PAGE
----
About Me

I am a Lecturer in Sound and Music Computing at the University of Plymouth, working on AI and signal processing, and a collaborator as part of the RadioMe project, building real-time radio remixing for people with dementia. Previously, I worked as a postdoctoral researcher at  Queen Mary University of London (QMUL) where, as part of the team of researchers working on the FAST project, I researched Intelligent Music Production. This includes techniques for automatically mixing audio tracks, machine learning and signal processing approaches to music mixing, implementation of semantic web technologies into music production, and ethnographic study of music production processes.

My research interests include audio production technology, artificial intelligence, real time and live mixing tools and DSP, machine learning and deep learning, sound synthesis, procedural audio, music information retrieval (MIR), source separation, audio engineering technology, genetic algorithms, audio effects and real time analysis and manipulation of audio. Perceptive, qualitative and objective measures and metrics for the evaluation of audio technologies.

I completed my PhD also at QMUL, where I worked within the sound synthesis research team, with a focus on perceptual evaluation of synthesised sound effects. My PhD focus was to evaluate the state of the art in sound synthesis and objectively identify what makes a particular sound effect realistic.

I received my MSc from Queen Marys University of London in 2014, where my master project “Microphone Bleed Reduction and Dereverberation” was undertaken as part of the Audio Engineering research group within the Centre for Digital Music.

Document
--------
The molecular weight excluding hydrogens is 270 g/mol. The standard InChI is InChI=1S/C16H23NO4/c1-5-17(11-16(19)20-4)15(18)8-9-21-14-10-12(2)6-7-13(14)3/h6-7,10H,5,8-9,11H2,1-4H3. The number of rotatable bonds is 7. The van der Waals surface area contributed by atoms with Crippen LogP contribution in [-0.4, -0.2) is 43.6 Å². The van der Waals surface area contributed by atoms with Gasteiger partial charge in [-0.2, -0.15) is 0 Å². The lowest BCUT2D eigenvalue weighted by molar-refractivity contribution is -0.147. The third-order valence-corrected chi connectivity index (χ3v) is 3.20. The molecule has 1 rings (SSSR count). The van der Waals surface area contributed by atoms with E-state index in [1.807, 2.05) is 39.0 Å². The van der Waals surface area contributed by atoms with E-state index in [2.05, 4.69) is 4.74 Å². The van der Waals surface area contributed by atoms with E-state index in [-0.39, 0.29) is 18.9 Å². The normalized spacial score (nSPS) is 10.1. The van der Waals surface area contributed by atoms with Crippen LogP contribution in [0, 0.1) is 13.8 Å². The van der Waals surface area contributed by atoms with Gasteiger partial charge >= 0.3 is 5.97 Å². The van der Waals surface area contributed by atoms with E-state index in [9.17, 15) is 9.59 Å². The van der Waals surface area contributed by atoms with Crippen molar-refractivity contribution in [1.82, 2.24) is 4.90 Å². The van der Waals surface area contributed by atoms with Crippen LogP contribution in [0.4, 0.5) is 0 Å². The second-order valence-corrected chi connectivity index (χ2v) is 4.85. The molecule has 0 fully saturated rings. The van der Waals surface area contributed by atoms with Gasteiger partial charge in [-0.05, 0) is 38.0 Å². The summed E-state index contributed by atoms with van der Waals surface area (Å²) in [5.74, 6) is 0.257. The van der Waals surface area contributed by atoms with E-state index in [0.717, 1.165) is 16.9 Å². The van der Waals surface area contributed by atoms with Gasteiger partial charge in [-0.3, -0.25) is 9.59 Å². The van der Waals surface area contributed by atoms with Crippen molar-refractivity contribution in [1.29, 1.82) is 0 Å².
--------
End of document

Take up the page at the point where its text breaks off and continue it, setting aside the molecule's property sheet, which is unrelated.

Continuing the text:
I grew up Edinburgh and graduated from Edinburgh University with a BSc in Artificial Intelligence and Computer Science in 2011. During my time at Edinburgh, I focused on Audio Processing, Intelligent System and Autonomous Networks. Despite this, I spent the majority of my time in theatre and live events, working on technical production, set construction, event management and design. This inspired my MSc project, which was titled “Beat Tracking with Style Specific Heuristics”. Essentially, applications of real time beat tracking within live event production include synchronisation of lighting and sound, ideally with near-zero latency. This project was deemed a success when I identified that music genre classification could improve existing beat tracking algorithms, particularly when trying to identify beats within Jazz Music.

Following this, I became a freelance sound and lighting technician, working on events across Scotland and the UK. These events included live music performances, festivals, theatre, dance, opera, TV production, art installations, conferences and installations.


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